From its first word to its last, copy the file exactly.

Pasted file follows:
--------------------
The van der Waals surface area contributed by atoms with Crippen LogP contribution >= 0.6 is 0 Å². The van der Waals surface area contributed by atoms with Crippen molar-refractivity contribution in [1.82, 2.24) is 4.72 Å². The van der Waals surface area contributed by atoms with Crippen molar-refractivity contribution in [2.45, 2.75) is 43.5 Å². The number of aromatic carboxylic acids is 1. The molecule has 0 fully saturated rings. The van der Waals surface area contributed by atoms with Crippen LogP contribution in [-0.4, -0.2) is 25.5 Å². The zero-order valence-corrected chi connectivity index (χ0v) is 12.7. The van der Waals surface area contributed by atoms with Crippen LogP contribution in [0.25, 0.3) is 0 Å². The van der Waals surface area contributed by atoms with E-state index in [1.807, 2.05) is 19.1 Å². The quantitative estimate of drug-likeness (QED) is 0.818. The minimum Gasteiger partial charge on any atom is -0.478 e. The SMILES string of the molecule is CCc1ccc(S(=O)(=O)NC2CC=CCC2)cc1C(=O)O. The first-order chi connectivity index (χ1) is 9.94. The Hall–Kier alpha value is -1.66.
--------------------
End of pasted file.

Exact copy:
The van der Waals surface area contributed by atoms with Crippen LogP contribution >= 0.6 is 0 Å². The van der Waals surface area contributed by atoms with Crippen molar-refractivity contribution in [1.82, 2.24) is 4.72 Å². The van der Waals surface area contributed by atoms with Crippen molar-refractivity contribution in [2.45, 2.75) is 43.5 Å². The number of aromatic carboxylic acids is 1. The molecule has 0 fully saturated rings. The van der Waals surface area contributed by atoms with Crippen LogP contribution in [-0.4, -0.2) is 25.5 Å². The zero-order valence-corrected chi connectivity index (χ0v) is 12.7. The van der Waals surface area contributed by atoms with Crippen LogP contribution in [0.25, 0.3) is 0 Å². The van der Waals surface area contributed by atoms with E-state index in [1.807, 2.05) is 19.1 Å². The quantitative estimate of drug-likeness (QED) is 0.818. The minimum Gasteiger partial charge on any atom is -0.478 e. The SMILES string of the molecule is CCc1ccc(S(=O)(=O)NC2CC=CCC2)cc1C(=O)O. The first-order chi connectivity index (χ1) is 9.94. The Hall–Kier alpha value is -1.66.